13 October 2010

All's Well that Ends Well - in the Well

Nothing gets your name in the paper - or your story on the 24-hour news channels - like falling down a well. From Tikki-Tikki-Tembo to the trapped Chilean miners, the price paid for your 15 minutes of fame can range from several hours to 69 days.


As the miners are being rescued this morning - practically 23 years to the day after "Baby Jessica" took her tumble in Midland, Texas - we can reflect on Hillsborough's entry into well lore. Here's the New York Times headline form October of 1932.

William Richter, a 53-year-old German immigrant from Union City was spending the weekend at a farm he owned in Hillsborough when he decided to investigate whether or not an old well on the property could be made serviceable.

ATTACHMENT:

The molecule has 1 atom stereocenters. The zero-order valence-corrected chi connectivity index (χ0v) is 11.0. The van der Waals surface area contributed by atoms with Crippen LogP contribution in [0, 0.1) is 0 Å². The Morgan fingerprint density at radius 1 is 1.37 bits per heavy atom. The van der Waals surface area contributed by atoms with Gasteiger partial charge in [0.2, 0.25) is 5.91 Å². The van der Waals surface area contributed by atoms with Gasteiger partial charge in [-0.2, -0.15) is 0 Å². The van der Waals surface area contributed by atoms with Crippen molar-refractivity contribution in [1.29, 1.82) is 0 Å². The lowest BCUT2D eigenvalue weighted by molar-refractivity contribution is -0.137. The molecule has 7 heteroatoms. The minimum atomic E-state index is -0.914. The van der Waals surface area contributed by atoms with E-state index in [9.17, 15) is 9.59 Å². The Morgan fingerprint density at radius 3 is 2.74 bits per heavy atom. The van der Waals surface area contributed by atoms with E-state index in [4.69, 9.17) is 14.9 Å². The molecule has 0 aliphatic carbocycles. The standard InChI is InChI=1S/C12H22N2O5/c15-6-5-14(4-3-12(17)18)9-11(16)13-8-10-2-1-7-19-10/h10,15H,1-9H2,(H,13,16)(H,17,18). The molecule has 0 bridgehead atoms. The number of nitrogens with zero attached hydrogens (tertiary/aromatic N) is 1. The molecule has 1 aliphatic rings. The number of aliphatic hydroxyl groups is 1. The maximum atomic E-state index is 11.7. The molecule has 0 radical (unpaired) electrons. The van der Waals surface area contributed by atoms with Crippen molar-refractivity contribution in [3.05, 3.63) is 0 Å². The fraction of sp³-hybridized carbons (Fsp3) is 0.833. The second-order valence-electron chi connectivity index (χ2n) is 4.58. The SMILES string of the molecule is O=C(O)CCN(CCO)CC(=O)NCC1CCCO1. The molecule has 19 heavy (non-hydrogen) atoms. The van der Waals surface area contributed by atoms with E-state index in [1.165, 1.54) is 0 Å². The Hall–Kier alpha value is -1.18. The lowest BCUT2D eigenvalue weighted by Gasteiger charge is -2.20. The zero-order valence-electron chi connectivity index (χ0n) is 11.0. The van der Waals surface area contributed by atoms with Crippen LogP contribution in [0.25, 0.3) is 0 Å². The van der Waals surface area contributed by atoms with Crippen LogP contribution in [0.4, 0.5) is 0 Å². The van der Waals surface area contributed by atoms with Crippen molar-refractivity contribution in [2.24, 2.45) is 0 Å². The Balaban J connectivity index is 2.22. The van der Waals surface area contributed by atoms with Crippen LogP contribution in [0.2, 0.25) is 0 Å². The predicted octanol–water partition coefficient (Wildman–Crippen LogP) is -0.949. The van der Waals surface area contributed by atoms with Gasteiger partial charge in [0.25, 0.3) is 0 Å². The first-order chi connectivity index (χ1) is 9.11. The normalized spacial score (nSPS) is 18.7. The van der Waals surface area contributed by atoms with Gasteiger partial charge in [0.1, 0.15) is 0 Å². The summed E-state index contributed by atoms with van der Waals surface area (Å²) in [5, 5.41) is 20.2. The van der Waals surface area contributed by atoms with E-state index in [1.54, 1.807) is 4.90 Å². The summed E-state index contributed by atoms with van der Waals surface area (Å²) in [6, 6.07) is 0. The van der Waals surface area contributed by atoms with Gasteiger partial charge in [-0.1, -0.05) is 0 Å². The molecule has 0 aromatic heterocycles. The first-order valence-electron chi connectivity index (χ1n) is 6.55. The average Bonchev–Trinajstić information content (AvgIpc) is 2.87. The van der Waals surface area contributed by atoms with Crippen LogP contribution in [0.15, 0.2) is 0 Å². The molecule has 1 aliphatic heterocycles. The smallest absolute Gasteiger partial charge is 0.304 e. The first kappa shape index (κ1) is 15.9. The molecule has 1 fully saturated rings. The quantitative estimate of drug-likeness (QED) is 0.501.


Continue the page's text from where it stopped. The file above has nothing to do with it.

Richter enlisted the aid of local teen Benny Kukuruza to help him get a ladder down the well. Richter went first, and was able to get to the bottom, but as Kukuruza started down, the walls of the well, built with rocks that had been dry-fitted without cement, began to crumble, trapping Richter.

Several of the larger stones pressed against his face and chest, immobilizing him. Fortunately, Kukuruza escaped the cave-in and was able to call for help.

After five hours of digging, rescue squad members Edward Haring and Harry Lambert were lowered into the well where they secured Richter to a rope which allowed the weekend farmer to be pulled to the surface.

Not surprisingly, it was the rescuer Haring who was taken to the hospital after the ordeal - suffering from nervous shock.

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